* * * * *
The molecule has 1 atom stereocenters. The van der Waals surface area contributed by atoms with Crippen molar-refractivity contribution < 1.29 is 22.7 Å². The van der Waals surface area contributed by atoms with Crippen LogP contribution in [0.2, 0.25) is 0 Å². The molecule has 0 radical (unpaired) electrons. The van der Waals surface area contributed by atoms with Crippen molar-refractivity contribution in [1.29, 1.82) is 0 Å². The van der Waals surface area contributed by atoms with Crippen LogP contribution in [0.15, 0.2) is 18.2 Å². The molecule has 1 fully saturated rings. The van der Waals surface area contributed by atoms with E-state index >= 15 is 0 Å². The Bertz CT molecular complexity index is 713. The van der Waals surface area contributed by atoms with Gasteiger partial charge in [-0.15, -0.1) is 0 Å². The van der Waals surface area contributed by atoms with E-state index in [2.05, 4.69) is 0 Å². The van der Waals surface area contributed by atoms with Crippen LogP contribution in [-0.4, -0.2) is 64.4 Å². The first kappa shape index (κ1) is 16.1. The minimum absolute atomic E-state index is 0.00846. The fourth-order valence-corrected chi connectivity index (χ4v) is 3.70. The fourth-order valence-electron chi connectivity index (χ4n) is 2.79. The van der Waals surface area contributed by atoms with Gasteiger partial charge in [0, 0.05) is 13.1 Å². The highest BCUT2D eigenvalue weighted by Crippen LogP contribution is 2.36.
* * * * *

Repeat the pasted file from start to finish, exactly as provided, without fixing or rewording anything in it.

The molecule has 1 atom stereocenters. The van der Waals surface area contributed by atoms with Crippen molar-refractivity contribution < 1.29 is 22.7 Å². The van der Waals surface area contributed by atoms with Crippen LogP contribution in [0.2, 0.25) is 0 Å². The molecule has 0 radical (unpaired) electrons. The van der Waals surface area contributed by atoms with Crippen molar-refractivity contribution in [1.29, 1.82) is 0 Å². The van der Waals surface area contributed by atoms with Crippen LogP contribution in [0.15, 0.2) is 18.2 Å². The molecule has 1 fully saturated rings. The van der Waals surface area contributed by atoms with E-state index >= 15 is 0 Å². The Bertz CT molecular complexity index is 713. The van der Waals surface area contributed by atoms with Gasteiger partial charge in [-0.15, -0.1) is 0 Å². The van der Waals surface area contributed by atoms with E-state index in [2.05, 4.69) is 0 Å². The van der Waals surface area contributed by atoms with Crippen LogP contribution in [-0.4, -0.2) is 64.4 Å². The first kappa shape index (κ1) is 16.1. The minimum absolute atomic E-state index is 0.00846. The fourth-order valence-corrected chi connectivity index (χ4v) is 3.70. The fourth-order valence-electron chi connectivity index (χ4n) is 2.79. The van der Waals surface area contributed by atoms with Gasteiger partial charge in [0, 0.05) is 13.1 Å². The highest BCUT2D eigenvalue weighted by Crippen LogP contribution is 2.36.